Five popular cooking oils
These days, you can walk down the aisles of any Lunds or Byerly’s store and find a wide variety of different cooking oils to choose from. Many of us use olive oil as our main cooking oil, especially because of its widely publicized health benefits.
But did you know that olive oil isn’t the best oil for everything? Because it has a low smoke point, it can burn pretty easily at high cooking temperatures, making your food taste bad and filling it with carcinogenic free radicals.
Here’s a breakdown of five popular oils and how to use them:
Extra-virgin olive oil (EVOO)
- Best used uncooked or cooked at low to medium temperatures.
- Will burn at temperatures higher than 320 degrees F.
- Helps to balance the acidity in high-acid foods such as tomatoes, vinegar, wine and lemon juice.
- A great choice for salad dressings, marinades, sauces and dips, or drizzled over cooked pasta or vegetables.
- There are two types: Toasted or light.
- Toasted sesame oil has an intense, nutty flavor and darker appearance. Primarily used for seasoning. Delicious in Asian stir-fry dishes or noodle recipes. A little goes a long way; toasted sesame oil is not recommended as a cooking oil, as its flavor would overpower the rest of the dish.
- Light sesame oil is gets its name from its light color. It’s made with untoasted sesame seeds and comes in both refined and unrefined versions. Unrefined light sesame oil can be used in salad dressings and marinades. Refined light sesame oil can be used as a cooking oil for meats and vegetables, or for deep frying.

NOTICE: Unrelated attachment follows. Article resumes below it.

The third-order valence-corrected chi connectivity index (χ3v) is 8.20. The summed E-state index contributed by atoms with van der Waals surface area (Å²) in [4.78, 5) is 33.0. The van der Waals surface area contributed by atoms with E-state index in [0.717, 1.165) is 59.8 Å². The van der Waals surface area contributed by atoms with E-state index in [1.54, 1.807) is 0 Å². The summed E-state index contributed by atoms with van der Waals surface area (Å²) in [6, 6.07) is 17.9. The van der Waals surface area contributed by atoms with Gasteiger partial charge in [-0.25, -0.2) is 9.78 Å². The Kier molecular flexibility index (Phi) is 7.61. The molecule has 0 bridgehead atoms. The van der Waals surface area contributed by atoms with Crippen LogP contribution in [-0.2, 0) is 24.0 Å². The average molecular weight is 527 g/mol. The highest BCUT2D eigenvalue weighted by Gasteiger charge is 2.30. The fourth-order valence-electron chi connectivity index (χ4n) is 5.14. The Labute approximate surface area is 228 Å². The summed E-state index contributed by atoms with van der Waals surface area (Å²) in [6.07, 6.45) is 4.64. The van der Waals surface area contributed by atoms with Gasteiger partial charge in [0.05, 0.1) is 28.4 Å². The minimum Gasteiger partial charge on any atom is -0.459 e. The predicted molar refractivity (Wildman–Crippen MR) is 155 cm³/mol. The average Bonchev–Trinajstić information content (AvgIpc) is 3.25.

- Unrefined sesame oil will burn at temperatures above 350 F.
- Refined sesame oil will burn at temperatures above 450 F.
- Toasted sesame oil will burn at temperatures above 410 F.
- Often comes in solid form. Coconut oil will melt at temperatures higher than 76 F and burn at temperatures higher than 350 F.
- Contains saturated fats from lauric acid, which has many health and hygiene benefits.
- Coconut oil is a wonderful all-purpose oil. It can be used in baking as a substitute for butter or shortening. It’s great for stir-fry dishes or sautéing, too. You can even add coconut oil to smoothies!
- Extracted from the seeds of grapes.
- Can be used as a substitute for EVOO.
- Will burn at temperatures higher than 390 F.
- Good for stir-fry dishes, sautéing and baking.
- Has a clean, light taste that works well in salad dressings.
- Canola oil has less saturated fat than any other oil commonly used in the U.S.
- Will burn at temperatures higher than 400 F.
- Has a light flavor, great for salad dressings, sauces and marinades.
- Works well for sautéing, grilling, baking and stir-fry dishes.
- Use it to coat pans for nonstick baking.